Whoa! What Happened To All The Disk Space On My Google Cloud Platform Free Tier Debian VPS?
For over four years now I have been enjoying a Google Cloud Platform (GCP) Free Tier Debian VPS. During this time, Debian's package system cache has grown to use more than half of the VPS's 10 GB of file storage space to cache .deb package files. This post explains the history and the use of this wonderful, free VPS (Thanks, Google!); shows the size of the package cache; and explains how to reclaim the large amount of disk space used for the cache.
VPS Creation in 2019
According to the Google Cloud Console, my e2-micro instance was created on January 27, 2019. That was more than four and a half years ago!
Larger File System Size Possible Within Current GCP Free Tier Limits
Looking at the current GCP Free Tier Resource Limits suggests that the Compute Engine limit is "30 GB-months standard persistent disk." My VPS is only 10 GB, so maybe, when I need it, I could increase the file system size to add an additional 20 GB.
This GCP VPS has been in modest, but continuous, steady use throughout more than four years. It serves my tiny personal website, holds a few small backup files, and runs TinyProxy. Tinyproxy works great for accessing certain websites in the US when I am in Mexico.
I log in to the VPS frequently. I wouldn't say every week for sure, but, if I am working on something, I log in many times in one week. Of course, to update the VPS's Debian operating system, I regularly run
apt-get update and then
Running EOL Debian 10 Buster
My GCP VPS is still running Debian 10 Buster (End of Life (EOL) a year ago, September 10, 2022), which might be okay, because the
check-support-status utility doesn't list any installed packages without Long Term Support (LTS).
root@gc:~# man check-support-status root@gc:~# check-support-status root@gc:~# echo $? 0 root@gc:~#
Great VPS Uptime!
Usually I run the
w command when I log in. Here's what I saw today. 590 days of uptime isn't bad!
root@gc:~# w 20:43:01 up 590 days, 16:55, 1 user, load average: 0.00, 0.00, 0.00 USER TTY FROM LOGIN@ IDLE JCPU PCPU WHAT tom pts/0 184.108.40.206 19:30 0.00s 0.08s 0.01s sshd: tom [priv] root@gc:~#
Low Free Disk Space
One thing I have noticed is that free disk space on the VPS has been decreasing. Here is what free disk space looked like earlier today.
root@gc:~# df -h . Filesystem Size Used Avail Use% Mounted on /dev/sda1 9.8G 8.7G 673M 93% / root@gc:~#
The VPS image was set up without a swap partition. Since I might want to add more website or backup files, install additional utilities, or even add a swap file, I thought the remaining 673 MB might be a little small. I decided to take a look around and see if I could find a place or a few places where I could remove a big file that no longer was needed.
root@gc:/# du -sh /home/tom /var/www 77M /home/tom 67M /var/www root@gc:/#
Hmm! It didn't look like my home directory or even my website files were too piggy! Looking some more, I was surprised to find that
/var was using a lot of space!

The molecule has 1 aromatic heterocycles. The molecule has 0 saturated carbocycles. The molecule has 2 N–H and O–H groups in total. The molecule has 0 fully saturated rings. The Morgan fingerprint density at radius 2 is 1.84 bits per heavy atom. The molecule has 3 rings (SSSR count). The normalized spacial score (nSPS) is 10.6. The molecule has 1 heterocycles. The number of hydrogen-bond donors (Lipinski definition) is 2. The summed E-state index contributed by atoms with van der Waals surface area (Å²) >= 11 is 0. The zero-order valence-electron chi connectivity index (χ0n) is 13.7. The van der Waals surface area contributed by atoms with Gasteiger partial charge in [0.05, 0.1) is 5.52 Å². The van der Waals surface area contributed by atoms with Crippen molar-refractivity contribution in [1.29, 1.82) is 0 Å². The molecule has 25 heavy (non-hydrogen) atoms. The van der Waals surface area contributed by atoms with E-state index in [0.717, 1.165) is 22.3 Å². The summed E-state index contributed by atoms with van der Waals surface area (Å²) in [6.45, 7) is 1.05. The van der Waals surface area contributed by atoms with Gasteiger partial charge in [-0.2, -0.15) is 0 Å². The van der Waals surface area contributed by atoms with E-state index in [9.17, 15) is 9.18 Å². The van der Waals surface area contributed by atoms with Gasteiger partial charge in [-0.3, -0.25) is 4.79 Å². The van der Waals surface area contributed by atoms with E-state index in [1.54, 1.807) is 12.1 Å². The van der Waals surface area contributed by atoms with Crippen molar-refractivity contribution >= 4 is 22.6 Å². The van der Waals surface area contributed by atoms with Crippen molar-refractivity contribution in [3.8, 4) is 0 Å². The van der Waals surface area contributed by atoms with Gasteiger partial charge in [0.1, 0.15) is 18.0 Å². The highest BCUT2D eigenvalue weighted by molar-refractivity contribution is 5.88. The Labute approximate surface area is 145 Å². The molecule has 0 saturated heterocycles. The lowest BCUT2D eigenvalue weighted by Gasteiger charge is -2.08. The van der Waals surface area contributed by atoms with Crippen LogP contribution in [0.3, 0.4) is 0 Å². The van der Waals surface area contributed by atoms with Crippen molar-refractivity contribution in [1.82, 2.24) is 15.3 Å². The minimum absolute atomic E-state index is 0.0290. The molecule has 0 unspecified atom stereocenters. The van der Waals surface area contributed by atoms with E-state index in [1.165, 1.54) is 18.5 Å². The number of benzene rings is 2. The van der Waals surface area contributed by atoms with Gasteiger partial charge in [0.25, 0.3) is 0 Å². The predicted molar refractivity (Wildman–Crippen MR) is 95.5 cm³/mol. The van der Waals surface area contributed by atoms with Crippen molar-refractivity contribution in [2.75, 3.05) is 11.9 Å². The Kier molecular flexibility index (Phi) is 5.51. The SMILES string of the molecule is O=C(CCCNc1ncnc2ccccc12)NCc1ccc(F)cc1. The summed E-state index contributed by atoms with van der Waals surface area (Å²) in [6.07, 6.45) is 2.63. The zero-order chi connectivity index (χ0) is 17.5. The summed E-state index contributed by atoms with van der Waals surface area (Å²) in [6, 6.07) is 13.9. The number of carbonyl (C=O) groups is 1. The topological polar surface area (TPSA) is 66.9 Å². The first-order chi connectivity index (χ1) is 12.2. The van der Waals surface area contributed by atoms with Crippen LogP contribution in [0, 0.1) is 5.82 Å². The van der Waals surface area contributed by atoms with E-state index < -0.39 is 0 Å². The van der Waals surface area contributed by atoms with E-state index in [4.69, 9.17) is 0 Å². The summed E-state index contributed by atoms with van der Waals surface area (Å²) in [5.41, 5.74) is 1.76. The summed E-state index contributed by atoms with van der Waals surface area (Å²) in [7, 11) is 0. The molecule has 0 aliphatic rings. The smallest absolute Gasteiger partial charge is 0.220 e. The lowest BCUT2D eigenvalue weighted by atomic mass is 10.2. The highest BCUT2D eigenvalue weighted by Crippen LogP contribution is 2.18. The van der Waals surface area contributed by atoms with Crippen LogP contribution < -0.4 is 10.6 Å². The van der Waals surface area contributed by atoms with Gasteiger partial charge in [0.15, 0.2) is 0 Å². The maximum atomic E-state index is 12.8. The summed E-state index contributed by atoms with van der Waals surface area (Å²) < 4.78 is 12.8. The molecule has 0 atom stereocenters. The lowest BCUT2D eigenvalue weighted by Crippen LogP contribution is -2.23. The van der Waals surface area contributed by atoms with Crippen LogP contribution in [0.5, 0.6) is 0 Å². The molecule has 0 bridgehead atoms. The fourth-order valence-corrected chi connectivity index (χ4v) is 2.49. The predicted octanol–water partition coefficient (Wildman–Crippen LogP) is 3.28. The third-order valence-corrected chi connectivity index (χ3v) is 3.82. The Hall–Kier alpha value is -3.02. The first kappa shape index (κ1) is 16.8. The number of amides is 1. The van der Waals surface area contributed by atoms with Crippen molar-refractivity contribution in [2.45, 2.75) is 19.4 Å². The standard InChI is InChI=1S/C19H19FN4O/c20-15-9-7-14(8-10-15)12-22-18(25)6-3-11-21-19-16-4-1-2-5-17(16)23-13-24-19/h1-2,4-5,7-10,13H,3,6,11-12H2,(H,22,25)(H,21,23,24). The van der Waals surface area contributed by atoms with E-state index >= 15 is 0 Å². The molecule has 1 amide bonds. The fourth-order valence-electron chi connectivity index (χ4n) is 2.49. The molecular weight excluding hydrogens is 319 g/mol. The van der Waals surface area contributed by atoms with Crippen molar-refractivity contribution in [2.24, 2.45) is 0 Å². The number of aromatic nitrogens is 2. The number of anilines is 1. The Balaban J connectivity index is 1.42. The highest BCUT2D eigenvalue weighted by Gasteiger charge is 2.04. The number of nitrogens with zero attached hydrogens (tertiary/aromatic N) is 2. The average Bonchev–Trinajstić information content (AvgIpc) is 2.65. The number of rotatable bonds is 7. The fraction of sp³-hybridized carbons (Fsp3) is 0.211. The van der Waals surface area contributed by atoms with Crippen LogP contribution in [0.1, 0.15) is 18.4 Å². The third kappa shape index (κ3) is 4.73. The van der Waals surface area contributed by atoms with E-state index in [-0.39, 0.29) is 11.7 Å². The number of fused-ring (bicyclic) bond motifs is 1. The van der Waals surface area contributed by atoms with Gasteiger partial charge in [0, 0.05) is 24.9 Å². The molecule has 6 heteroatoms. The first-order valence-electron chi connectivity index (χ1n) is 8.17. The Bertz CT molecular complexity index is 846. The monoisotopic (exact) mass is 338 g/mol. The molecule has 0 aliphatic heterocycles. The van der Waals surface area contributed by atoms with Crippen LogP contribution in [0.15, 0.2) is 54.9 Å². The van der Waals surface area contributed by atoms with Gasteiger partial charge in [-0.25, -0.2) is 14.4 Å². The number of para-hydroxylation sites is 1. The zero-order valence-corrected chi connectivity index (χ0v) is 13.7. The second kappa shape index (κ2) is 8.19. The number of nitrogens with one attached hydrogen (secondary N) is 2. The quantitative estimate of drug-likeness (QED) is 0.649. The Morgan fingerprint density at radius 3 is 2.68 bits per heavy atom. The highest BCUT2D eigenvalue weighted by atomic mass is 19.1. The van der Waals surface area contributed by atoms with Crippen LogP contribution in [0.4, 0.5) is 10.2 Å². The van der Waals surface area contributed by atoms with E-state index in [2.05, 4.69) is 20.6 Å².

root@gc:/# du -sh /var 5.9G /var root@gc:/#
Wow! "Lots of logs?" I wondered.
root@gc:/# du -sh /var/* 1.2M /var/backups 5.7G /var/cache 156M /var/lib 4.0K /var/local 0 /var/lock 13M /var/log 3.3M /var/mail 4.0K /var/opt 0 /var/run 8.7M /var/spool 12K /var/tmp 67M /var/www root@gc:/#
What's using all that space in
root@gc:/# du -sh /var/cache/* 108K /var/cache/apparmor 5.7G /var/cache/apt 3.8M /var/cache/debconf 20K /var/cache/ldconfig 2.5M /var/cache/man 4.0K /var/cache/private root@gc:/#
Oh! It's the package system! Four years of .deb files live there! 5.7 GB! Looking at the full output of the below command without the pipe to
wc, it was instantly clear that all except the first five of the 346 output lines were .deb files. That's 341 .deb files! Together, the 341 cached .deb files used more than half of my VPS's disk space!
root@gc:/# ls -l /var/cache/apt/* | wc 346 3090 28173 root@gc:/#
About .deb Files
Luckily for small VPSes, after the system has been updated, the .deb files may be removed.
How To Reclaim Disk Space
clean clean clears out the local repository of retrieved package files. It removes everything but the lock file from /var/cache/apt/archives/ and /var/cache/apt/archives/partial/.
apt-get clean the VPS got its empty disk space back! 6.4 GB available instead of 673 MB!
root@gc:~# apt-get clean root@gc:~# ls -l /var/cache/apt/* total 4 -rw-r----- 1 root root 0 Jan 24 2019 lock drwx------ 2 _apt root 4096 Sep 13 21:22 partial root@gc:~# du -sh /var/cache/apt 64K /var/cache/apt root@gc:~# df -h . Filesystem Size Used Avail Use% Mounted on /dev/sda1 9.8G 3.0G 6.4G 32% / root@gc:~#
Disabling The Cache
One possible way to prevent running out of disk space might be to disable the caching of .deb files. From
man 5 apt-conf:
DIRECTORIES [ . . . ] Dir::Cache contains locations pertaining to local cache information, such as the two package caches srcpkgcache and pkgcache as well as the location to place downloaded archives, Dir::Cache::archives. Generation of caches can be turned off by setting pkgcache or srcpkgcache to "".
Please see also this old Bug #753531 from 2014, which was very fun to read because it almost said
rm -rf /*!
It seems possibly safer and generally less work all around to leave the .deb caching defaults as they are. It's easy to empty the cache once in awhile with
For small Debian VPSes which have been in use a long time, you might want to run
apt-get clean to reclaim the large amount of disk space used by the apt cache.
I hope everyone gets the servers they want!